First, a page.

Posted by Craig Borlase on 16 January 2015

We’re two weeks in and the ‘new’ in New Year gloss and sheen has faded, hasn’t it? Already we’ve seen too much of the kind of Breaking News that shocked us in 2014, and the chances are that you’ve already been let down, disappointed or forced to change plans unexpectedly. 

At some point in the last decade a whole bunch of churches learned a vital lesson in the art of communication. We learned what any American waiter and waitress knows: that it’s good to smile, be cheerful and give visitors a sense that they’re special. It was a good lesson to learn.

For some people things have gone a little too far. Somewhere in the talk about our church services being ‘life changing’ and ‘the highlight of the week’, in the language of ’encounters’ and ‘journeys’, there’s a pressure to deliver - or to receive - more than can be sustainably delivered week in, week out. 

Yet whatever your approach - whether you’re fully optimistic about the future and are feeling strong, or whether you’re just a little too close to the edges and are feeling the weight of real life - maybe there’s something helpful to be found in this.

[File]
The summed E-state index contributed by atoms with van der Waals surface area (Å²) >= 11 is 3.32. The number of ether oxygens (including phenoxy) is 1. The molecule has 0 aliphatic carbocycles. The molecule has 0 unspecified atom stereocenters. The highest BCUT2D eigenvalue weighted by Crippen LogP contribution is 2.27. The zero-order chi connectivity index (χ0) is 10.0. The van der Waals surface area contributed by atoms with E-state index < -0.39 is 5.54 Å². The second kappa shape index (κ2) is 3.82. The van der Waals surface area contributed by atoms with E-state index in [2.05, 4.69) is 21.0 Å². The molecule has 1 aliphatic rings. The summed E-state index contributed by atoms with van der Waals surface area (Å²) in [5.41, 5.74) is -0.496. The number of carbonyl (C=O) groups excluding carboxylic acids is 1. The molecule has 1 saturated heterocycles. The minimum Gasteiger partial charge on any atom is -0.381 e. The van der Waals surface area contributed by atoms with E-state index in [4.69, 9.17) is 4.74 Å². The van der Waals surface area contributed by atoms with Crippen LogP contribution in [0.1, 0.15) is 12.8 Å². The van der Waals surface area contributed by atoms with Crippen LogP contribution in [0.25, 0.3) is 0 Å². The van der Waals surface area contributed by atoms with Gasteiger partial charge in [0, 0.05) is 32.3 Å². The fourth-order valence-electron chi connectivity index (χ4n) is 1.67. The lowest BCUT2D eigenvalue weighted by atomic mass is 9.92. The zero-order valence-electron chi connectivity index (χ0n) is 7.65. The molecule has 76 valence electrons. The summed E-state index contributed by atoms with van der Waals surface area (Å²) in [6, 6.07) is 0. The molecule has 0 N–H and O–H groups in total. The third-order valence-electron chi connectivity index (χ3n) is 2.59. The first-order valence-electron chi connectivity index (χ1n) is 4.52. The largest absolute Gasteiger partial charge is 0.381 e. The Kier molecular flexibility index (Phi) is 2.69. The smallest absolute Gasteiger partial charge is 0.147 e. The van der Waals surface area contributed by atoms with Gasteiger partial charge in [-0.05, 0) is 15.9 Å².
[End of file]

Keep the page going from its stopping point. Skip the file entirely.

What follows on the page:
Tea Bowl 1

At one point this was a broken tea bowl. How it got smashed doesn’t matter so much. What counts is what happened to it once it did. An artist took the chunks of pottery and, using a Japanese method called Kintsugi, carefully repaired them. The artist mixed gold into a lacquer and made the bowl something far more beautiful than it was originally. 

The chips and cracks, the let downs and break ups, the mistakes, griefs and tragedies that will inevitably visit some among us this year don’t have to destroy us.  We don’t have to ignore them or sweep them aside. We can accept them, acknowledge them and play our small part in helping God to turn them into something truly beautiful.

More like this

How do you deal with criticism?

Whether you call them haters or Spiritual Opposition, we all encounter people who don’t like what we do as much as we do. How do you handle yours?

the Friday pickle: should worship leaders care about how they’re dressed?

So what if a worship leader has nice hair, nice clothes and nice shoes. Does it matter at all? Or is it a sign that things are getting desperately out of hand.

Plan for Feast and Famine

Nothing that we turn our hands to stays the same forever and a day will come when you’re no longer doing what you do now. So why not prepare for the change to come?